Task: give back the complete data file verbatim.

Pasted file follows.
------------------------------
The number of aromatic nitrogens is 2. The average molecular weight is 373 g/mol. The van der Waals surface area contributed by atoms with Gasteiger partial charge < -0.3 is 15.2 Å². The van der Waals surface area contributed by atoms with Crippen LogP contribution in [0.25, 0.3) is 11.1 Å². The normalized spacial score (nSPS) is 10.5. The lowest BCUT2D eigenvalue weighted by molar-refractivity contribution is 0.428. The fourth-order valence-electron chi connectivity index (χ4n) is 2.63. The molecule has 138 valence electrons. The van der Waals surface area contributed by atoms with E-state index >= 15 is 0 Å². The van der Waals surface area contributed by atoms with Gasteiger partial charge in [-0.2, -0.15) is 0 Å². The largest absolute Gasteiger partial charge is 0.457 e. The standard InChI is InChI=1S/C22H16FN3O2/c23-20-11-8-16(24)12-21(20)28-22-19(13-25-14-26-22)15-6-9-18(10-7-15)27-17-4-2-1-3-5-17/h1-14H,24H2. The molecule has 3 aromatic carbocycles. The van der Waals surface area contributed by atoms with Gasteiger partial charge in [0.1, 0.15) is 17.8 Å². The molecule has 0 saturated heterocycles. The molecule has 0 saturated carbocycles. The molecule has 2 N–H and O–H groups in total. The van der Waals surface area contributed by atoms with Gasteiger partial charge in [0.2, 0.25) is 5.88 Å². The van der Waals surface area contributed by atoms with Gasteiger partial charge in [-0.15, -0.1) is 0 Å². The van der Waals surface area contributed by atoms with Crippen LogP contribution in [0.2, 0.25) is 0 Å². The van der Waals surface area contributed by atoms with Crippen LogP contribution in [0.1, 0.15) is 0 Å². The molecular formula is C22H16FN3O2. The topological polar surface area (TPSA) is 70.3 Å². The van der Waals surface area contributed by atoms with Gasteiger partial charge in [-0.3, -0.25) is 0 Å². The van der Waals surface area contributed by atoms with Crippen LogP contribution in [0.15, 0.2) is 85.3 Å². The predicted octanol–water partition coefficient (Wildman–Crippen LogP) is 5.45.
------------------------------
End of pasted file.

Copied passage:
The number of aromatic nitrogens is 2. The average molecular weight is 373 g/mol. The van der Waals surface area contributed by atoms with Gasteiger partial charge < -0.3 is 15.2 Å². The van der Waals surface area contributed by atoms with Crippen LogP contribution in [0.25, 0.3) is 11.1 Å². The normalized spacial score (nSPS) is 10.5. The lowest BCUT2D eigenvalue weighted by molar-refractivity contribution is 0.428. The fourth-order valence-electron chi connectivity index (χ4n) is 2.63. The molecule has 138 valence electrons. The van der Waals surface area contributed by atoms with E-state index >= 15 is 0 Å². The van der Waals surface area contributed by atoms with Gasteiger partial charge in [-0.2, -0.15) is 0 Å². The largest absolute Gasteiger partial charge is 0.457 e. The standard InChI is InChI=1S/C22H16FN3O2/c23-20-11-8-16(24)12-21(20)28-22-19(13-25-14-26-22)15-6-9-18(10-7-15)27-17-4-2-1-3-5-17/h1-14H,24H2. The molecule has 3 aromatic carbocycles. The van der Waals surface area contributed by atoms with Gasteiger partial charge in [0.1, 0.15) is 17.8 Å². The molecule has 0 saturated heterocycles. The molecule has 0 saturated carbocycles. The molecule has 2 N–H and O–H groups in total. The van der Waals surface area contributed by atoms with Gasteiger partial charge in [0.2, 0.25) is 5.88 Å². The van der Waals surface area contributed by atoms with Gasteiger partial charge in [-0.15, -0.1) is 0 Å². The van der Waals surface area contributed by atoms with Crippen LogP contribution in [0.2, 0.25) is 0 Å². The van der Waals surface area contributed by atoms with Crippen LogP contribution in [0.1, 0.15) is 0 Å². The molecular formula is C22H16FN3O2. The topological polar surface area (TPSA) is 70.3 Å². The van der Waals surface area contributed by atoms with Gasteiger partial charge in [-0.3, -0.25) is 0 Å². The van der Waals surface area contributed by atoms with Crippen LogP contribution in [0.15, 0.2) is 85.3 Å². The predicted octanol–water partition coefficient (Wildman–Crippen LogP) is 5.45.